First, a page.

Mnangagwa has totally changed the ball game in Zimbabwe elections


Apart from the bomb blast at White City Stadium in Bulawayo on 23 June, one can hardly believe that Zimbabwe is heading for crucial elections in 26 days.

Violence that has marked previous elections is totally absent. There are no reports of people being force-marched to rallies. No reports of rallies being cancelled at the last minute by the police. No harassment of opposition leaders.

Mnangagwa has totally changed the ball game and has left the opposition and the media in a quandary.

Despite the massive financial resources at his disposal, his rallies have been linked to projects meant either to improve people’s lives or create jobs.

He has rarely denounced any of the opposition leaders except through his slogan “pasi ne mhandu”.

Mnangagwa has refused to be confrontational opting instead to carry on business as usual, putting work first and politics later.

It is as if there are no elections pending at all, just an endorsement of his administration so that he can embark on reviving the economy.

There is, however, hyperactivity on the social media.

Jonathan Moyo, one of Mnangagwa’s biggest rivals, is on overdrive. He has even come up with a time table on how he will put up a thread on why he blames Mnangagwa for Gukurahundi and not Mugabe.

He will disclose who bombed the Daily News more than a decade ago.

He is planning to disclose who abducted and murdered Itai Dzamara. (We thought he was just missing).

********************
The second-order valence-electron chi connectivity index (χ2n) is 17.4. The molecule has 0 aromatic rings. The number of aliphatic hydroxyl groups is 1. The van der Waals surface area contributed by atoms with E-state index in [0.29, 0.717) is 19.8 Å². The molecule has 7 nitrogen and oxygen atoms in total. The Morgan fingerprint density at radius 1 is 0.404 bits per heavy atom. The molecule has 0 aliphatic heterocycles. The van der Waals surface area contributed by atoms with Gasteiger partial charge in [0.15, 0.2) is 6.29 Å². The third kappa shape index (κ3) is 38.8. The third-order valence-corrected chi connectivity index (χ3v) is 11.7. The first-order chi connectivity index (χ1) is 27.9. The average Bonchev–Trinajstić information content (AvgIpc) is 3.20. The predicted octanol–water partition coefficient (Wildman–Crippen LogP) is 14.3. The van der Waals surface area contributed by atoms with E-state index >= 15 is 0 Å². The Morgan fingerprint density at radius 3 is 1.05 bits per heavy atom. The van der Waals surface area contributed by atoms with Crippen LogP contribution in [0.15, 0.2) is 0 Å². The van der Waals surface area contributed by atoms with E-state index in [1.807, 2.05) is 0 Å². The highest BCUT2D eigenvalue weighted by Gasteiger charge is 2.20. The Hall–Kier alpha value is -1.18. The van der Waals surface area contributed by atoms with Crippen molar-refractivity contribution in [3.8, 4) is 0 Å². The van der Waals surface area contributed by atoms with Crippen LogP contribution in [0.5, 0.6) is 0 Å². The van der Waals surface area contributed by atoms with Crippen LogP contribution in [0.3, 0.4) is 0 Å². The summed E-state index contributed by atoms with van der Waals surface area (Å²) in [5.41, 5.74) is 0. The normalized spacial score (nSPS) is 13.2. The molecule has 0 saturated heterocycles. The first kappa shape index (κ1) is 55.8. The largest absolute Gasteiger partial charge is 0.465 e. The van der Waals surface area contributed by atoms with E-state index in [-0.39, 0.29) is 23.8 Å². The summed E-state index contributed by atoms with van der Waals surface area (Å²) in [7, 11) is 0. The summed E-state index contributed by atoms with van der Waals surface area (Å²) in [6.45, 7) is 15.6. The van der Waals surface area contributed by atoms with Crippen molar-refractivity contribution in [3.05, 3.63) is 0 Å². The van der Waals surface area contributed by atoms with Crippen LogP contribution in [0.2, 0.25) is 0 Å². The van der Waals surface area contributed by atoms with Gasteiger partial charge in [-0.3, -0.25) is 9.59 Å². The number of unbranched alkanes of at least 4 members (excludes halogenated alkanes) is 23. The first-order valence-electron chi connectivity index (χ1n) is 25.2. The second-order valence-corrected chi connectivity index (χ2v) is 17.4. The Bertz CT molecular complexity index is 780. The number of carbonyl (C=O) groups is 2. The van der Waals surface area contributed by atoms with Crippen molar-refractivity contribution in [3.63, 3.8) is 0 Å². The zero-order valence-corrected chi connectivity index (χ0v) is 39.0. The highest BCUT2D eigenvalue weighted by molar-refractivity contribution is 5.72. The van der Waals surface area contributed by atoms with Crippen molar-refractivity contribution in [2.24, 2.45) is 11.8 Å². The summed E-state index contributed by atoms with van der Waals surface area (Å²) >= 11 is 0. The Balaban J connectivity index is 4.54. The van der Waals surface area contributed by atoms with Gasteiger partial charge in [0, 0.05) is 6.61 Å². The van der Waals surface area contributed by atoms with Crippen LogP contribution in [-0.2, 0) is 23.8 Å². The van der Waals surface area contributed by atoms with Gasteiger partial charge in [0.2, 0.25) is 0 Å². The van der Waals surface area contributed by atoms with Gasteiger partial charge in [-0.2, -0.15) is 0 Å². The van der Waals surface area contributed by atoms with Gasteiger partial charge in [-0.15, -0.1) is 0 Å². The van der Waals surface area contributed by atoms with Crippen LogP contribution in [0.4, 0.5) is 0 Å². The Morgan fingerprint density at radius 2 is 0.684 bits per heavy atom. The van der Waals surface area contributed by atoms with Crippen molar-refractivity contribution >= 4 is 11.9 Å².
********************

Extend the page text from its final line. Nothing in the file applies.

And of course he will also refute that Chamisa did not meet Mugabe in Dubai.

All this is supposed to discredit Mnangagwa and work in Chamisa’s favour.

Jonathan Moyo’s open support for Chamisa, who is also backed by Mugabe’s nephew Patrick Zhuwao, has raised a lot of questions?

Is this simply to get rid of Mnangagwa or there is more to it?

There have always been whispers that Chamisa is a ZANU-PF project?

Could this be true?  Which ZANU-PF?

Even if he is not, what does this say of Chamisa as a leader?

Is he so desperate that he is prepared to go into bed with anyone as long as he wins, even if this means going into bed with the arch-enemy of his supporters?

Time is ticking. Only one thing is certain.

This year’s elections will be quite decisive.

There is going to be an outright winner and no run off.

People will be shocked.


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Charles Rukuni
The Insider is a political and business bulletin about Zimbabwe, edited by Charles Rukuni. Founded in 1990, it was a printed 12-page subscription only newsletter until 2003 when Zimbabwe's hyper-inflation made it impossible to continue printing.


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